Sekihan (Japanese Sweet Rice with Azuki Beans)

Print Friendly

Sekihan 赤飯

Sekihan 赤飯  (Japanese red beans with sticky rice) was one of those savory dishes that I didn’t get to eat often as a child… but was a favorite!  Usually, we would only get sekihan on those special once in awhile trips downtown to Little Tokyo – which wasn’t that often since my mother would always get lost!  Either that, or we would get to eat sekihan at a special event or celebration (in Japanese culture, sekihan is often served as a celebratory dish).

Because of my childhood “deprivation” of sekihan… I learned how to make it myself at home so that I could eat it whenever I wanted!  I remember the first time I made this… my husband got so excited because he thought it was going to be a dessert.  ”No… sekihan is not supposed to be sweet…” I told him.  I serve it with a sprinkle of black sesame seeds and sea salt – it pairs nicely with Japanese fried chicken (chicken karaage).  Yet, it never fails, every time I make it, he takes a bite, and exclaims, “Why isn’t it sweet?”   Sweet? That’s just wrong!!!

Use “mochigome” rice… it’s a shorter grain Japanese-style glutinous rice (the rice grains will be opaque instead of semi-clear when you buy them) – the package will often say “sweet rice“.  Be careful if you are shopping at a Chinese or “Asian” market (instead of a Japanese market) – there are other types of glutinous rice that are more common in other types of cuisine… Chinese/Vietnamese and other Asian cuisines use a longer grain glutinous rice which is not meant for making sekihan (it will work, but it won’t be sekihan).  You will also used dried Azuki beans that you will soak overnight – these beans keep in the pantry for a long time – just seal them in a glass jar or Ziploc bag.

 

Sekihan 赤飯 :

Use Mochigome rice (Japanese sweet/glutinous rice)

  • 1/2 c. dried Azuki beans
  • 3 c. Mochigome (Japanese Sweet/Glutinous Rice)
  • water
  • 1 drop red food coloring (optional)
  • black sesame seeds + sea salt (optional garnish)

1.  Place the azuki beans into a 2 c. pyrex cup.  Fill the cup with water to the 2 c. mark, then soak the dried azuki beans overnight.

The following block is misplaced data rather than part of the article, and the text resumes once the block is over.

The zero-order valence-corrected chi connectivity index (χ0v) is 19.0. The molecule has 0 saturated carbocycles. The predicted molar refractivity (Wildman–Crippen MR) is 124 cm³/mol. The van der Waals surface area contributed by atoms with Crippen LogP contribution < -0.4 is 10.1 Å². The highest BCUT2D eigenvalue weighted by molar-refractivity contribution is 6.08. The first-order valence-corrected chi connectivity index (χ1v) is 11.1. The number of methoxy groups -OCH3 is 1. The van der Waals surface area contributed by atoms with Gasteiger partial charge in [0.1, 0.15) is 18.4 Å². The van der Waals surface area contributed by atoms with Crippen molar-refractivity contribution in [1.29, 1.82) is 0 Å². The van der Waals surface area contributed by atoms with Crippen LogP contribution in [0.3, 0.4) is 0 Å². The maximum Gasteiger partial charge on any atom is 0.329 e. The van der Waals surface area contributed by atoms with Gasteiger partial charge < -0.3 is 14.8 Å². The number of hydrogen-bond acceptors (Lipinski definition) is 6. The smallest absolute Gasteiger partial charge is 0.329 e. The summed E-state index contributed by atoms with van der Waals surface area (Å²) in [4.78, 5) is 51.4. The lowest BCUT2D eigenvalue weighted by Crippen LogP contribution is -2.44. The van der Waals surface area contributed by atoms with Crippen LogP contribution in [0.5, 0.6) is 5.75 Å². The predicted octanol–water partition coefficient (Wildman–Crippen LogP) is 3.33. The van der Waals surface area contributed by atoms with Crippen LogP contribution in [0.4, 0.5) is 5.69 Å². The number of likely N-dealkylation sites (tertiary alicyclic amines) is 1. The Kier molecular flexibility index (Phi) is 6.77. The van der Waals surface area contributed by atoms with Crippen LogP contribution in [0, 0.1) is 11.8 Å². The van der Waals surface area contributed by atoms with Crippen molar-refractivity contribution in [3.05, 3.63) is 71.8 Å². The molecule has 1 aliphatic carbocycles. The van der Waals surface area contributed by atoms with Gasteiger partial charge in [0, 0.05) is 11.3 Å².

2.  The next day, dump the water, then put the azuki beans in a small sauce pan.  Fill the pot 3/4 to the top with fresh water.  Gently simmer the beans over low heat for 30-45 minutes until the beans are cooked.  (Do not overcook or overboil – you want the beans to be whole and intact.  If you overly agitate the beans by boiling hard, they might burst or break.)  Reserve the red water.

3.  Wash the mochigome with fresh water 3 times.  (Fill the rice cooker pot with water, swish the rice around with your hand, then drain, repeat.)

4.  Pour the red bean water into the rinsed mochigome, up to the 3 1/2 c. mark (in between the 3 and 4 c. measurements) on the regular white rice measurements.  (My rice cooker also has a “sweet rice” setting and marking that I ignore – when making sekihan I like to use a little bit extra water since we are also adding beans which will also absorb some water.)

*It’s hard to see it in the picture here, but the meniscus is actually a little higher than it appears – closer to 3.5 than 3.*

5.  Add a drop of red food coloring (optional), and turn the rice cooker on for the “regular” cooking setting.

6.  Fluff up the rice and mix the beans (which will have migrated to the top of the rice) into the sekihan.

7.  Serve your sekihan with a sprinkle of black sesame seeds and sea salt.  You can eat it warm, or room temperature.

Speak Your Mind

*